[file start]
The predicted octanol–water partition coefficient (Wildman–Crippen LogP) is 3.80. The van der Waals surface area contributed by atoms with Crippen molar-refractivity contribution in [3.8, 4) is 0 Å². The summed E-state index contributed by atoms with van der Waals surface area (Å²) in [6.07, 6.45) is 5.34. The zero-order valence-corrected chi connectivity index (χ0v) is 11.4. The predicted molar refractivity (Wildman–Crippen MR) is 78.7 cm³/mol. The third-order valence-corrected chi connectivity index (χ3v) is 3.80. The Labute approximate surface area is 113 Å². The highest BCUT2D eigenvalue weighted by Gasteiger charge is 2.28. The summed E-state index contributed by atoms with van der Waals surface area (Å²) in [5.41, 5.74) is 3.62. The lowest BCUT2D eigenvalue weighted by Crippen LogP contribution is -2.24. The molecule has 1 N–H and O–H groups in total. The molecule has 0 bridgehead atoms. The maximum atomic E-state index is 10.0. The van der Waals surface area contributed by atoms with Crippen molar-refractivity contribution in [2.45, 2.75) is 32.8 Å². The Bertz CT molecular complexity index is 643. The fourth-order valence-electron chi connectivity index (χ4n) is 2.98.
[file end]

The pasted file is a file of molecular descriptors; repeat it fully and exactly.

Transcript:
The predicted octanol–water partition coefficient (Wildman–Crippen LogP) is 3.80. The van der Waals surface area contributed by atoms with Crippen molar-refractivity contribution in [3.8, 4) is 0 Å². The summed E-state index contributed by atoms with van der Waals surface area (Å²) in [6.07, 6.45) is 5.34. The zero-order valence-corrected chi connectivity index (χ0v) is 11.4. The predicted molar refractivity (Wildman–Crippen MR) is 78.7 cm³/mol. The third-order valence-corrected chi connectivity index (χ3v) is 3.80. The Labute approximate surface area is 113 Å². The highest BCUT2D eigenvalue weighted by Gasteiger charge is 2.28. The summed E-state index contributed by atoms with van der Waals surface area (Å²) in [5.41, 5.74) is 3.62. The lowest BCUT2D eigenvalue weighted by Crippen LogP contribution is -2.24. The molecule has 1 N–H and O–H groups in total. The molecule has 0 bridgehead atoms. The maximum atomic E-state index is 10.0. The van der Waals surface area contributed by atoms with Crippen molar-refractivity contribution in [2.45, 2.75) is 32.8 Å². The Bertz CT molecular complexity index is 643. The fourth-order valence-electron chi connectivity index (χ4n) is 2.98.